|By Lt. General P.C. Katoch (Retd)
Former Director General of Information Systems, Indian Army
On June 7, China conducted the fourth test in 18 months of a hypersonic nuclear delivery vehicle (dubbed WU-14 by the US) is capable of maneuvering during flight while travelling at the edge of space, and so is extremely difficult to shoot down as US missile defenses can only counter ballistic missiles and warheads that have predictable trajectories. But this is about ISRO which is all set to make India proud again by launching its AVATAR – Aerobic Vehicle for Trans-atmospheric Hypersonic Aerospace Transportable Reusable Launch Vehicle. Also being termed AVATAR RLV by some, AVATAR is an experimental unmanned advanced hypersonic space shuttle. This will make India the second country in the world to have reusable spacecraft. As per unofficial sources, the first flight is expected to be launched around July 2015. It may be noted that launching satellites is quite expensive, the cost globally being around US$ 20,000 per kilogram of weight. In sharp contrast, in India satellites launching cost using indigenous launchers has been just US$ 5000 per kilogram. It may be recalled that ISRO’s indigenous Mangalyan cost just US$ 74 million compared to NASA’s own MAVEN Mars orbiter costing around US$672 million. It was also India’s first attempt to reach Mars orbit, second only to Europe’s ESA making it to Mars on its first attempt. But ISRO now has achieved the superlative feat by in developing AVATAR, the revolutionary spacecraft that would dramatically reduce the cost of launching satellites to just US& 500 per kilogram. The added feat is that this reusable space transport has been developed taking just six years from conception.
Photo Credit: NAL
The AVATAR is very different from a space shuttle, each being different in terms of technology and technical capabilities. ISRO’s AVATAR is quite different from NASA’s Space Shuttle; in terms of design, engine, maneuverability and overall costs. Unofficial estimates say the overall cost of launching the AVATAR RLV may be 80 to 90 times less, the cost of launching the Space Shuttle being in the region of US$ 1 billion. This incredible saving is because AVATAR does not need to carry its own fuel supply, which also contributes to reducing the overall weight of the spacecraft. NASA’a Space Shuttle uses a liquid hydrogen or liquid oxygen rocket engine whereas the AVATAR uses an air breathing scramjet engine that collects and uses atmospheric oxygen. It is also significant that while the Space Shuttle is semi automatic, the AVATAR RLV is fully automatic.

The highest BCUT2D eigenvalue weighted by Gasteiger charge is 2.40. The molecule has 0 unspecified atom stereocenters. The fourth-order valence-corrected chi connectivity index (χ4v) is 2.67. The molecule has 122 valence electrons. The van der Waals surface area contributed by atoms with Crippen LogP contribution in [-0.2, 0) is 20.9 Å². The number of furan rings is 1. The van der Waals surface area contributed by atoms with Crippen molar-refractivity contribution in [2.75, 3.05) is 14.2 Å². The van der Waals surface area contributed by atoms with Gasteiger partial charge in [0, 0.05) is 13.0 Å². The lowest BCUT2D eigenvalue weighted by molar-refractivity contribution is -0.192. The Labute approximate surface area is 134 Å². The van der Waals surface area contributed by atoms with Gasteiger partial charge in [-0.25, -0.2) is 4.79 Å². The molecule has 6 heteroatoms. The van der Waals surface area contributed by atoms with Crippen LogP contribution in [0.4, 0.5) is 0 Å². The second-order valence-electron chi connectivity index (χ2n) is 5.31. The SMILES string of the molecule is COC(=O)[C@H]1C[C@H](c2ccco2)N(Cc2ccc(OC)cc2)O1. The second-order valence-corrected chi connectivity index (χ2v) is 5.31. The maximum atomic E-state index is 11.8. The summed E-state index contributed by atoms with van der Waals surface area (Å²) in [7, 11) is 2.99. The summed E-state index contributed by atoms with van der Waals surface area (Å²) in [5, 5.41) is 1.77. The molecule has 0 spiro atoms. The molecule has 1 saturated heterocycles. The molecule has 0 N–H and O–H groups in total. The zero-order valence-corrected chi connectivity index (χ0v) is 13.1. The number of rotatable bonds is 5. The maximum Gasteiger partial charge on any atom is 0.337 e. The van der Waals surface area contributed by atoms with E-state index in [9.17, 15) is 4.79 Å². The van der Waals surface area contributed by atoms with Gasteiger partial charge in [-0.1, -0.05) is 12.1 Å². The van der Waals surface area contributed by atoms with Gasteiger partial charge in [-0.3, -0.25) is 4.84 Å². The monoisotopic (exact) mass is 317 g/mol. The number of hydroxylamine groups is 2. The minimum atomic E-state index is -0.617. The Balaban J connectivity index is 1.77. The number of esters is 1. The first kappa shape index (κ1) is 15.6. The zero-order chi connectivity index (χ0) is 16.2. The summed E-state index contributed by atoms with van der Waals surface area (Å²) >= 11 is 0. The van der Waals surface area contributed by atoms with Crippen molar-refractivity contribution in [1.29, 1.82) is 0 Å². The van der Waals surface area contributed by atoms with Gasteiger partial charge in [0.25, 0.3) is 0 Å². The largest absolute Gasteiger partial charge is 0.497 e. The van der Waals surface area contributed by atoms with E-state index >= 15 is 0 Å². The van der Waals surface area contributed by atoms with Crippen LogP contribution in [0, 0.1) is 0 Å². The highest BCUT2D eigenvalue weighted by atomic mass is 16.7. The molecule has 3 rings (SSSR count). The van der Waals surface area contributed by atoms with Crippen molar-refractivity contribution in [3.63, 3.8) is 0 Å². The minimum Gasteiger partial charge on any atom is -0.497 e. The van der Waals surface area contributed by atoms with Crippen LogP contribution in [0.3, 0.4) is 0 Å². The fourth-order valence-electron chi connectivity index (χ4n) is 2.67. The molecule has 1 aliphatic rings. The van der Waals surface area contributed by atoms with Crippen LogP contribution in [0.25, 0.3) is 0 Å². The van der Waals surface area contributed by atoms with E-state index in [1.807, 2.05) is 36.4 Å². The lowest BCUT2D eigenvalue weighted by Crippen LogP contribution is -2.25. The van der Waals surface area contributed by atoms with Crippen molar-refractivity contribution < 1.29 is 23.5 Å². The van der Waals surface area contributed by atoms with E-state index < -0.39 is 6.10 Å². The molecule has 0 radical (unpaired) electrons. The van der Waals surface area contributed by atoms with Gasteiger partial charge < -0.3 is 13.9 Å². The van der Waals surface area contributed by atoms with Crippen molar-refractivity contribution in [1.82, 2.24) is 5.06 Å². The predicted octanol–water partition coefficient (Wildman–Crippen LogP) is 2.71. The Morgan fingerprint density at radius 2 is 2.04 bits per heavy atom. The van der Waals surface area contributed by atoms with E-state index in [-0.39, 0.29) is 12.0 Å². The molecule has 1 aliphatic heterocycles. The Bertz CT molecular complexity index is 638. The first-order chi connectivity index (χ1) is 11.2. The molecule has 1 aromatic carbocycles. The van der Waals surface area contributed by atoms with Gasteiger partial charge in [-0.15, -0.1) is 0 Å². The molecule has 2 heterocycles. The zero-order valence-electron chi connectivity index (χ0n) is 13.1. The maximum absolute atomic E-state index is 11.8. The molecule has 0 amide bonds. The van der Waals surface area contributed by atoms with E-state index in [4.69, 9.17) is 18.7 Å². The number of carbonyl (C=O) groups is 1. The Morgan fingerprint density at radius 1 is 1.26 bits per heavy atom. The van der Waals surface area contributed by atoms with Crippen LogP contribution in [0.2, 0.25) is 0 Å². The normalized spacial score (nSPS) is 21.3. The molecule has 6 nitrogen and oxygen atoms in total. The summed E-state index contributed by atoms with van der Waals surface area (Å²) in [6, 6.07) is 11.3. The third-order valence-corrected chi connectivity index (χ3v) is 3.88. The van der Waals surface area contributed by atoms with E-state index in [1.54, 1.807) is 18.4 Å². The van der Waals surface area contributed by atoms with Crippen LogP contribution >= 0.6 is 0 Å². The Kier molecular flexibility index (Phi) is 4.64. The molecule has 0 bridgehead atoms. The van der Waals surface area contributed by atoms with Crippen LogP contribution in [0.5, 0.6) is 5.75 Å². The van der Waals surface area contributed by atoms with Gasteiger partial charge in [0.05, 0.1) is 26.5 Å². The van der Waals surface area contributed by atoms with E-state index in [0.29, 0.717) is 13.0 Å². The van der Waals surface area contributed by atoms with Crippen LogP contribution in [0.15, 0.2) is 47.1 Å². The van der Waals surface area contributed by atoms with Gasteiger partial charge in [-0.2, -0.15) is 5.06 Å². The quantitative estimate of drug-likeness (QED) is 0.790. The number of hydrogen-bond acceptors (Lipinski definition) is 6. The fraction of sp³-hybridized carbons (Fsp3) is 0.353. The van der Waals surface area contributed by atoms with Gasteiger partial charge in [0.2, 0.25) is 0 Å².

The development and employment of space-based systems throughout the 1960s and 1980s provides compelling proof that orbital hardware was instrumental for solving the problems of global information support and communications. Such systems have no alternative today as for their functional capabilities, as has been demonstrated in the post 1990’s era. Though the race for weaponization of space is raging clandestinely, space also has numerous peaceful uses. These range from terrestrial resources and environmental mapping, navigation (on land, sea and air), communications, weather forecasting and early warning for natural disasters etc. over 5000 satellites have been launched into space, of which about 10 percent are presently functional and a large number more get launched annually. Satellites provided a host of communications including radio, TV, internet, plus navigation facilities in terms of Global Positioning System (GPS), which have transformed the world we live in. Networking of multiple satellites is an efficient method of sharing communications and lowering the cost of communications, providing better interoperability and data integration. However, without modulations the costs of such communications can be expensive and security breaches can be expected. Then there is also the critical limitation on the raw data sent to the ground with current space communications architecture. Therefore, the requirement is to introduce powerful space-borne processing and compression technology for raw data, which can alleviate the need for expensive and expansive downlinks. A space-based information network backbone can act as the transport network for mission satellites as well as enable the concept of decoupled, shared, and perhaps distributed space-borne processing for space-based assets. US and Russia lead in the development of military space systems, with the US accounting for some 90 percent of world military space spending. After the success of Chandrayan in 2008 and Mangalyan in 2014, latter catapulting India into the elite club of Mars explorer countries, the launch of AVATAR RLS will be another feather in India’s cap. ISRO also has plans for manned versions of the AVATAR RLV. This implies that India would use the RLV for launching humans as well as using it as a supply vessel to a space station in the future. Without doubt, ISRO will continue to make India proud.